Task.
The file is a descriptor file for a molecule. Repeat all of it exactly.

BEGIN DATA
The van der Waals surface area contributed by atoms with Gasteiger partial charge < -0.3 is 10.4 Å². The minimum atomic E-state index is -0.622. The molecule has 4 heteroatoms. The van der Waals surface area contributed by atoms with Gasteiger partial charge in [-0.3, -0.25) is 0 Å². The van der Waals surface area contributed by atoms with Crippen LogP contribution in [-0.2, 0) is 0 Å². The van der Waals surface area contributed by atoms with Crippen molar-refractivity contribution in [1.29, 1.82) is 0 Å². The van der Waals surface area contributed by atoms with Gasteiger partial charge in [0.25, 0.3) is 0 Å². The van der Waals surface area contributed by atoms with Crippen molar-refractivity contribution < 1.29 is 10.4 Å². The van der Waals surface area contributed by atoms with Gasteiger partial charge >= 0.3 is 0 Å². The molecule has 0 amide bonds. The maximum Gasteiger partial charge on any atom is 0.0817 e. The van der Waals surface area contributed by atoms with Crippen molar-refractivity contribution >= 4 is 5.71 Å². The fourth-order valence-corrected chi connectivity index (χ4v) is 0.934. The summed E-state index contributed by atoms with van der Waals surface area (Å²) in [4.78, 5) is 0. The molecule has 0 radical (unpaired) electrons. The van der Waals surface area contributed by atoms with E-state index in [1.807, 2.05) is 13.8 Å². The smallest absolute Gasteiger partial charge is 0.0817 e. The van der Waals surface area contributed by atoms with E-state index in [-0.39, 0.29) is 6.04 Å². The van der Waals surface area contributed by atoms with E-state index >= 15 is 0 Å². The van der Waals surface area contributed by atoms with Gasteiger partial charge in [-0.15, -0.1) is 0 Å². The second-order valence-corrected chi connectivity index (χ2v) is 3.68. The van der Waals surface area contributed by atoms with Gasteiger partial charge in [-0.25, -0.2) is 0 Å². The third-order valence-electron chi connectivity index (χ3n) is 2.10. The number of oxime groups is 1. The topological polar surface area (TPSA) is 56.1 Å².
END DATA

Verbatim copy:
The van der Waals surface area contributed by atoms with Gasteiger partial charge < -0.3 is 10.4 Å². The minimum atomic E-state index is -0.622. The molecule has 4 heteroatoms. The van der Waals surface area contributed by atoms with Gasteiger partial charge in [-0.3, -0.25) is 0 Å². The van der Waals surface area contributed by atoms with Crippen LogP contribution in [-0.2, 0) is 0 Å². The van der Waals surface area contributed by atoms with Crippen molar-refractivity contribution in [1.29, 1.82) is 0 Å². The van der Waals surface area contributed by atoms with Gasteiger partial charge in [0.25, 0.3) is 0 Å². The van der Waals surface area contributed by atoms with Crippen molar-refractivity contribution < 1.29 is 10.4 Å². The van der Waals surface area contributed by atoms with Gasteiger partial charge >= 0.3 is 0 Å². The molecule has 0 amide bonds. The maximum Gasteiger partial charge on any atom is 0.0817 e. The van der Waals surface area contributed by atoms with Crippen molar-refractivity contribution >= 4 is 5.71 Å². The fourth-order valence-corrected chi connectivity index (χ4v) is 0.934. The summed E-state index contributed by atoms with van der Waals surface area (Å²) in [4.78, 5) is 0. The molecule has 0 radical (unpaired) electrons. The van der Waals surface area contributed by atoms with E-state index in [1.807, 2.05) is 13.8 Å². The smallest absolute Gasteiger partial charge is 0.0817 e. The van der Waals surface area contributed by atoms with E-state index in [-0.39, 0.29) is 6.04 Å². The van der Waals surface area contributed by atoms with E-state index >= 15 is 0 Å². The van der Waals surface area contributed by atoms with Gasteiger partial charge in [-0.15, -0.1) is 0 Å². The second-order valence-corrected chi connectivity index (χ2v) is 3.68. The van der Waals surface area contributed by atoms with Gasteiger partial charge in [-0.25, -0.2) is 0 Å². The third-order valence-electron chi connectivity index (χ3n) is 2.10. The number of oxime groups is 1. The topological polar surface area (TPSA) is 56.1 Å².